Potential to Essential

Turning Common Leads into Uncommon Relationships

In the motorcycle business we’ve gotten much better at “working” leads. For years, a manager had to just about stand on someone’s desk to get them to place outbound calls or emails. I can remember being in a dealership for several hours, “telling jokes and drinking cokes” with the sales staff. When I finally suggested we call someone, a salesperson responded, “call someone about what?”

Almost a decade ago, I suggested to groups of dealers that we practice objective-based sales approaches. By reverse engineering your sales you could figure out what you needed to do to keep your sales pipeline full.

It goes like this: To sell one bike, you must perform seven test rides, to get seven test rides you must approach 15 people. What do you have to do to sell two bikes? Approach 30 people!

You could have heard crickets chirping in the room as dealers stared blankly at me. It wasn’t that they didn’t get it. It’s not like building a race engine. It was simply that they didn’t need to work that hard — yet.

Now, we get it. We understand that we have to reach out to customers. Whether an incoming phone call, Web referral or random email inquiry, we now know that “working” these leads is a big part of being a professional motorcycle salesperson and a huge part of what we need to do to survive. Ok, that’s step one.

Step two is getting great at converting more of these leads into outstanding customer relationships. See, it’s not about checking a box or telling the boss you’ve done your prospecting calls or emails. It’s about results.

Three Seconds Isn’t Enough

Some sales managers tell me when they ask their people if they’ve done their prospecting the answer is always, “Absolutely.” Then when they check the CRM system, they find out the length of the call was three seconds — not much relationship building there.

The objective is to develop customer relationships, not just to be able to enter your ten calls into your CRM system or send your seven emails. Too many of us drift into focusing on the input, when we should be focusing on the output. The input is the call or the email. The output is establishing a relationship.

Potential to Essential

It’s no secret most customers do Internet research prior to making a purchase. While initial searches may answer product and pricing questions, after that customers are thinking about where to do business.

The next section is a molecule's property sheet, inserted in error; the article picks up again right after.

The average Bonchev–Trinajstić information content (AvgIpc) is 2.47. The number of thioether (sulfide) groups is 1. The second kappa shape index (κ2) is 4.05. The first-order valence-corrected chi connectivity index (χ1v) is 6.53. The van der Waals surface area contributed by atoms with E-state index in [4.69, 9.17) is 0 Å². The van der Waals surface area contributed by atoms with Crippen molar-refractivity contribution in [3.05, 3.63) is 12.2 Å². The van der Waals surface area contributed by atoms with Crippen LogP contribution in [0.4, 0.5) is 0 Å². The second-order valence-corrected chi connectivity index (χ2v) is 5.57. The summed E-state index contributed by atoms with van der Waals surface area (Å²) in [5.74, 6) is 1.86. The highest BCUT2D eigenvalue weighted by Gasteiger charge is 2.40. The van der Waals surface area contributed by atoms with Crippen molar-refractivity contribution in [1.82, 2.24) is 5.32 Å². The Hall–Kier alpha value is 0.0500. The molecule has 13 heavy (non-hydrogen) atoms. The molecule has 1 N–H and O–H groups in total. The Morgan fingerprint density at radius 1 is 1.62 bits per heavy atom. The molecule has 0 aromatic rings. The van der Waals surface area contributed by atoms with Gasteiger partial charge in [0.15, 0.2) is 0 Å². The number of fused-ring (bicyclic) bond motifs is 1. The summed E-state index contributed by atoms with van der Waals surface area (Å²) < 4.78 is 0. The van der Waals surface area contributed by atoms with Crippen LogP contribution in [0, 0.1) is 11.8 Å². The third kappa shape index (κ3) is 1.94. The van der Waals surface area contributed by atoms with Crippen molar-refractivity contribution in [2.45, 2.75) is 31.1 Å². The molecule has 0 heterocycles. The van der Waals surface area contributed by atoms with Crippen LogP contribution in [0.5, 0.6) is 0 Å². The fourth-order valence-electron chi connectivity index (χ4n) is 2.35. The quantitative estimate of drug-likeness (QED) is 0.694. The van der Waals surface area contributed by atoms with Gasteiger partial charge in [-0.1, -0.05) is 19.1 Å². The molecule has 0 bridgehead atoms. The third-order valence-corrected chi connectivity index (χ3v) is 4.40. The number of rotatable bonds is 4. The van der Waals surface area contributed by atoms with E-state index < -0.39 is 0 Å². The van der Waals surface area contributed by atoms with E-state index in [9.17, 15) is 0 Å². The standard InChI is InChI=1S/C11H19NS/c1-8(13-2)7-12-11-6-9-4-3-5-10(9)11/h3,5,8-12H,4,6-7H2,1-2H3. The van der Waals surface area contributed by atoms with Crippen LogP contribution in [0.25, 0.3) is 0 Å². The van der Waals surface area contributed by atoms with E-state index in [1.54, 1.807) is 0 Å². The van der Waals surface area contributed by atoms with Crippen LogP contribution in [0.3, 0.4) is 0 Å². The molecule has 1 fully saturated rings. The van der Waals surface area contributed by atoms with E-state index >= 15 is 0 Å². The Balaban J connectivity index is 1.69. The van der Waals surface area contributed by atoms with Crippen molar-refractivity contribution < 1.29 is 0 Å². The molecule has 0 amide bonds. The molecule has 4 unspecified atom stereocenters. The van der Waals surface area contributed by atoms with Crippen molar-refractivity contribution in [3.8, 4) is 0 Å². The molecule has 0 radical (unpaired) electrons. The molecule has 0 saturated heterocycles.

You can increase your customer conversion rate by putting interesting and attractive pictures of your sales staff on your dealership website. Customers want to do business with a person, and if they know what you look like prior to coming to the store, you may just be able to increase your chances of success.

When they have a great picture of you, you become a person, not just a name or a position, and that helps to forge great relationships.

Be Responsive

You have to respond in a reasonable amount of time. 24 hours is best. 48 hours is good. Anything else really isn’t acceptable. The most common consumer forum comment I get from customers regarding emailing or calling dealers is that no one ever gets back to them.

I am fanatical about keeping my email inbox clear. I return all messages within 24 hours if not much sooner. How can I do this? I take action on every message immediately. I delete it, say “yes,” say “no,” assign it to someone else or file it in a project file or an archive.

When someone tells me they didn’t have time to return a message, it tells me they aren’t a disciplined or decisive person, or are disorganized or rude.

We regularly shop dealerships with phone and email inquiries. We’re still waiting to hear from some since as long as 18 months ago. Unfortunately in today’s hyper-competitive marketplace race, that’s not going to put you on too many podiums.

Don’t Sell The Motorcycle

You heard me. When I ask some salespeople what they’re trying to accomplish in responding to an inquiry, invariably they respond, “I want to sell a motorcycle!” No you don’t.